We are not going to spend time repeating the headline news from Egypt and the Middle East. Let us get to one specific reason we are maintaining a cash reserve. Violence in the Middle East is dangerous and can spread. That is why we have taken our energy positions up dramatically and are overweight while also maintaining a cash reserve.
Anecdotes are helpful in following these events. Here is one from today’s “NightWatch” report. We will except a few paragraphs.
“The central security office in Rafh was attacked with a rocket-propelled grenade, Al Arabiya reported.”
“Comment: This is the first reported use of an RPG since 25 January. It has not been reported by any other news service, but others have reported troubles in Rafh.”
“With the news focus on Tahrir Square and the President, most services have neglected to report on workers' strikes or job actions. A second day of more and more widespread workers' strikes is a portent of unrest that is not part of the Tahrir Square action.”
NightWatch concludes with these observations:
“The guns - the Army --will now have to decide who will lead the country. Moreover, a power sharing agreement with the (Moslem) Brotherhood suggests that some leadership echelons of the armed forces have become more devout, as in the Pakistan Army.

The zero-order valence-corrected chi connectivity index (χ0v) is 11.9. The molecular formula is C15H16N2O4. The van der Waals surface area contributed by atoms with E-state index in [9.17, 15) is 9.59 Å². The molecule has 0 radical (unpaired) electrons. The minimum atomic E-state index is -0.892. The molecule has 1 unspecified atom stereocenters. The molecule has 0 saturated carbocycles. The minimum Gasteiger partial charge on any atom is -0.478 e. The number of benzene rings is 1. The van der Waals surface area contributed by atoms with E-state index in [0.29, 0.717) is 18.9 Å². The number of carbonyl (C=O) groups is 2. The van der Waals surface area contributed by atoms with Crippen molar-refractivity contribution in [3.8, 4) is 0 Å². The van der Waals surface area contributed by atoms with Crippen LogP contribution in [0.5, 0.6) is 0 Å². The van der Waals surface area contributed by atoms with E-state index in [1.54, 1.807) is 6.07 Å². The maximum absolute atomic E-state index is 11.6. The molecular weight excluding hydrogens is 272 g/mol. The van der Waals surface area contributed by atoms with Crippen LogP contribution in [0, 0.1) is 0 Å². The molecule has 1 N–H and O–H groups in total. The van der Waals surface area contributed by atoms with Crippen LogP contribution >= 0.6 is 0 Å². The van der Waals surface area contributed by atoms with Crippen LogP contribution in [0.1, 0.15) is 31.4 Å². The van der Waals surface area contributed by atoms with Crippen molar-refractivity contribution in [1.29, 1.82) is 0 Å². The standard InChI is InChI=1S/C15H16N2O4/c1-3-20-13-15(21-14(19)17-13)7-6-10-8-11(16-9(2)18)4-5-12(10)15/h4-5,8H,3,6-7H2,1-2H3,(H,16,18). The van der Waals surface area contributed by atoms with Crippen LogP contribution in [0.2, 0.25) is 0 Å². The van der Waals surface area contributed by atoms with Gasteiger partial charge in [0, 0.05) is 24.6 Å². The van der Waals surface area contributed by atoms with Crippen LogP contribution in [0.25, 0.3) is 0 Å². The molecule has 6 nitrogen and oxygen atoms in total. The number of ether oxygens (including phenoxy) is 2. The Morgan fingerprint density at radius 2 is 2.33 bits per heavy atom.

“Another paroxysm of violence is likely which means that the two sides are still converging, while testing each other's position and strength in the final power sharing arrangement. Egypt is heading towards a government that will have a much more prominent role in government for Islam.
“The outlier in the scenario remains the odd and sudden emergence of the workers and farmers in the movement. They work for the state enterprises and do not seem part of the inner circle of schemers in Cairo. They represent another level of action whose implications might be benign, but are not clear yet.
A final concern is the RPG round, if one was fired, because that is an Army weapon and a signature weapon of insurgents.”
At Cumberland, we view the developments in the Middle East as ratcheting up the risk to markets. US stock markets have seemed to ignore this risk if you measure that ignorance by the headline averages. Drill into the markets and you see energy, materials and industrial sectors outperforming since the Egyptian crisis exploded. Other sectors are lagging. We base this observation on the 300 ETFs we track daily and their relative performance.
As Yogi Berra, said “It ain’t over till its over.” In the Middle East, Egypt and elsewhere, this ain’t over. It is just getting started.
PS. Today will start the official GSE debate. As you listen to the rhetoric, please remember that the GSE mess was a gift from the Congress of the United States. Ain’t we lucky?